Subject: EU drops arms embargo on Indonesia

also: Groups protest renewal of EU arms sales to Indonesia

EU drops arms embargo on Indonesia

BRUSSELS, Jan 17 (Reuters) - The European Union said it would not renew an arms embargo against Indonesia which expired on Monday, but voiced concern about the violence sweeping the archipelago nation.

The 15-nation EU adopted a four-month embargo on arms sales to Indonesia last September to put pressure on Jakarta to respect East Timor's vote for independence at a time when that territory was torn by violence. The EU said then it would review the embargo when it expired on January 17.

In a statement issued by current EU president Portugal, the bloc said it believed the embargo imposed on the previous Indonesian government ``need not be renewed.''

But it said it would strictly implement the EU code of conduct on arms exports, adopted in 1998.

The code of conduct sets eight criteria which countries must take account of when deciding whether to approve arms exports. It includes refusal to issue an export licence if there is a ``clear risk'' the equipment will be used for internal repression.

In Monday's statement, the EU noted the ``historic changes'' of the last few months in Indonesia, which held its first contested presidential elections last October.

But the EU said it was deeply concerned at the ``appalling violence'' in the Moluccas, the tensions in Irian Jaya and the persisting conflict in Aceh. It also underlined the need to ensure accountability for past human rights abuses and meet international concern about refugees remaining in West Timor.

The EU's decision to allow the arms embargo to lapse could prove controversial.


President Abdurrahman Wahid has come under attack for failing to end religious and ethnic violence sweeping the predominantly Moslem country.

Indonesian police fired warning shots into the air as Moslem rioters went on an anti-Christian rampage on Monday in the resort island of Lombok.

At least one EU member state had spoken out in favour of keeping the ban in place.

Dutch Foreign Affairs Minister Jozias van Aartsen said on Sunday he wanted to maintain the arms embargo, adding it would not be sensible to lift it at the moment.

Speaking on national radio, van Aartsen urged Dutch defence electronics firm Hollandse Signaalapparaten to abstain from supplying radar equipment to Indonesia.

British Foreign Office Minister John Battle said last week that existing arms export licences which were put on hold in September could be resumed on January 17.

EU External Affairs Commissioner Chris Patten simply took note of the decision by member states not to extend the arms embargo.

``We all knew this arms embargo was limited in time. The particular reasons which gave rise to this arms embargo do not exist any longer,'' a spokesman told reporters.

Press release 17 January 2000


'The EU decision to be announced today to end its arms embargo against Indonesia could not have come at a worse time,' said TAPOL director Carmel Budiardjo, adding that the Indonesian armed forces, TNI, are at this very moment posing a grave threat to the country's two-month-old democratic government under President Wahid.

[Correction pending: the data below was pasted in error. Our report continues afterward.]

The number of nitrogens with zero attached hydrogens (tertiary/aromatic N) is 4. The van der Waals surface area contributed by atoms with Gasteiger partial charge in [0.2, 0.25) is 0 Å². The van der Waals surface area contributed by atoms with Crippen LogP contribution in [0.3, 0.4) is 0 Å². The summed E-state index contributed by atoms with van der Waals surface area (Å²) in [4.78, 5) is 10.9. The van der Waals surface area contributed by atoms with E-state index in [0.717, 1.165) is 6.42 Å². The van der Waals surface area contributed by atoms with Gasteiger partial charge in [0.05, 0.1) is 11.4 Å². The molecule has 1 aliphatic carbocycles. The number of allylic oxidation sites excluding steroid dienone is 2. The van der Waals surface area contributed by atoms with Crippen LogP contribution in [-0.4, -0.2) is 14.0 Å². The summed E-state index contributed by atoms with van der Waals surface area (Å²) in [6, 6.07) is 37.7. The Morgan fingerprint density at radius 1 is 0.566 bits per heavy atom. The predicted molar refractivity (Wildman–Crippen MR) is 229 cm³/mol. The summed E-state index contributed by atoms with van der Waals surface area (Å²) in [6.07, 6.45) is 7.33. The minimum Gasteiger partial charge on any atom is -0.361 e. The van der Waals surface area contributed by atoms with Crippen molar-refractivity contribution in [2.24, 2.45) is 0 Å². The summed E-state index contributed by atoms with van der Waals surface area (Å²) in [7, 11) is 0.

This weekend, Richard Holbrooke, the US ambassador to the UN said the TNI was threatening to act against the Wahid government and warned that the international community would not tolerate such a move. 'The best thing the EU could have done at such a time was to extend the embargo' insisted Rachel Harford of CAAT (Campaign Against Arms Trade).

The TNI is also strenuously opposing investigations in Indonesia and at the UN which could result in a number of Indonesian generals facing charges for crimes against humanity in East Timor. The TNI has failed to break the log-jam that allows its proxy militias in West Timor to prevent more than 100,000 East Timorese from returning home, after having been forcibly deported last September. It has failed to halt the yearlong inter-communal violence gripping Maluku, formerly known as the Spice Islands, and stands accused of taking sides in the lethal conflict which has killed thousands of people. Its forces are implicated in daily killings in Aceh, North Sumatra. By ending the embargo, the EU has manifested a failure to understand the threat still posed to Indonesia by the TNI.

TAPOL and CAAT deeply regret that the British government has failed abysmally to take the lead at the EU, having done nothing to persuade its EU partners to extend the embargo at a time when the TNI continues to pose a threat to Indonesia's fragile democracy. Once again, Robin Cook's 'ethical foreign policy' is shown to be a sham.

Carmel Budiardjo of TAPOL said:

'Pressure from the arms manufacturers, keen to resume deliveries of Hawk ground-attack aircraft and other military equipment, has clearly taken precedence over human rights and democracy. We have drawn the government's attention to the use of British armoured vehicles to support one side in the Maluku conflict. This alone should have persuaded the Labour Government to extend the embargo as a signal that such an act is intolerable. The UK Government also has the power, but regrettably not the political will to implement a UK embargo. By contrast, the Dutch government opposes the EU decision and has called on a Dutch company not to ship equipment in the pipeline.

TAPOL and CAAT will continue to campaign vigorously, along with other NGOs here, and throughout Europe, for a Europe-wide embargo on arms sales to Indonesia to be re-introduced, with individual EU states pressed to impose their own embargoes if necessary.


For more information or interviews, contact Carmel Budiardjo on 020 8771-2904, Paul Barber on 01420-80153, or Rachel Harford on 020 7281 0297.

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